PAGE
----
As the fight for things like marriage equality plays out in the adult world, I am struck by the steadfastness of both sides. Both are unwavering in their beliefs of what is right and wrong. One day there is a statement made by a religious leader, the next by a civil rights leader. The fight goes on and on. One day a state has marriage equality, the next it doesn’t. It’s a horrible game of capture the flag with human rights at play. There is no “convincing” in this game, only the political arguments that hold gay couples and their families prisoner to what a stranger thinks they “should” be. Could it be possible that if we taught in our public schools positive renderings of people in the LGBT community and history that the next generation won’t have these arguments?
Recently President Obama endorsed both the Safe Schools Improvement Act and the Student Non-Discriminatory Act that will help battle bullying and discrimination in American public schools. This legislation could be as powerful and as history changing as Title IX in protecting LGBT youth against exclusion, bullying and harassment. The Center for Disease Control (CDC) reports that eight out of ten LGBT youth are verbally harassed in school with one in five being physically assaulted. While federal legislation is a good step in the right direction, the fact remains that many LGBT youth face homelessness, rejection from family and abuse.
To truly defeat homophobia in this country, we need to rally our educators and have inclusive curriculum.
“You can’t be what you don’t see.” is a famous quote from Marie Wilson, and I have to ask, where is the LGBT history in our schools textbooks? What message does a young person (gay or straight) get when they are taught that the LGBT community has done nothing of consequence? Nothing worth writing down and teaching? Yes, people like Alexander the Great, Tchaikovsky, Wolf, Whitman and Proust (to name a few) might be mentioned, but unlike other minorities and people whose rights have been a fight it ends there. People like Harvey Milk and Beyard Rustin are notably absent, a terrible void.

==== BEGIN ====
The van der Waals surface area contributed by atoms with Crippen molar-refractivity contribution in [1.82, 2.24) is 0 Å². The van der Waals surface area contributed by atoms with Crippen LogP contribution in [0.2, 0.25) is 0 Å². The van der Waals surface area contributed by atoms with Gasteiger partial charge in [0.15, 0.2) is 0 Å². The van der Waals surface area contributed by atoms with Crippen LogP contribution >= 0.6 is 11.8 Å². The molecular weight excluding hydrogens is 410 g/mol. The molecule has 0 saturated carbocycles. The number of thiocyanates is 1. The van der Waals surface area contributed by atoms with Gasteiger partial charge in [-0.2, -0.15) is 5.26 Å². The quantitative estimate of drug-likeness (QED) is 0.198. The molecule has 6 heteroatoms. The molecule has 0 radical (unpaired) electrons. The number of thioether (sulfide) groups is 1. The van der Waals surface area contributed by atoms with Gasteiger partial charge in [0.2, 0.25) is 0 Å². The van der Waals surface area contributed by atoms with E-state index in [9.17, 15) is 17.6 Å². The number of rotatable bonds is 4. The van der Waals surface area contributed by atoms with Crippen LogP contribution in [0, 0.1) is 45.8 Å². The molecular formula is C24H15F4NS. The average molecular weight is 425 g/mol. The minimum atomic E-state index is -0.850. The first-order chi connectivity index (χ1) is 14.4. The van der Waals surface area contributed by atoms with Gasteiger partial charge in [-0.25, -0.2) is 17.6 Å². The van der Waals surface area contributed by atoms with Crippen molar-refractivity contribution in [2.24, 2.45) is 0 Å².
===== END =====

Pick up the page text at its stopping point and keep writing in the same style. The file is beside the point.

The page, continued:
In California however, times are quickly changing, 2012 marked the first year that teachers in that state would be required under new standards to teach LGBT inclusive history/social science curriculum. Certainly there have been teachers who have already been inclusive in their teachings, but to have it as a standards requirement is groundbreaking. Now, regardless of sexual orientation, notable people in history will not be excluded. According to the Gay, Lesbian and Straight Education Network (GLSEN) suggestions for the second grade curriculum include ‘People Who Make a Difference’ like Larry Kramer (AIDS activist), Phyllis Lyon (founder of Daughters of Bilitis) and Audre Lord (author) to teach the impact of individual actions and character. Teachers of older grades are encouraged to include the Stonewall Riots, Supreme Court cases like One Inc., v. Oleson, 1958 (does pro-homosexual writing break obscenity law) and DOMA (the Defense of Marriage Act).
Of course, these are suggestions within the new standard and there is not set of rules right now on the curriculum, but the standards also include that LGBT people may not be portrayed in negative and adverse ways. Hopefully the participating communities will take this up and embrace all of American history and not just the parts they can relate to. Can you imagine the climate change in this country in the next generation were taught to respect and value members of the LGBT community? According to the Center for Disease Control, just having a gay straight alliance group in a school dramatically decreases depression, marijuana and alcohol abuse, suicidal thoughts and unexcused absences, imagine the positive outcome if an inclusive history were taught.
* For more on inclusive teaching and LGBT education go to www.glsen.org
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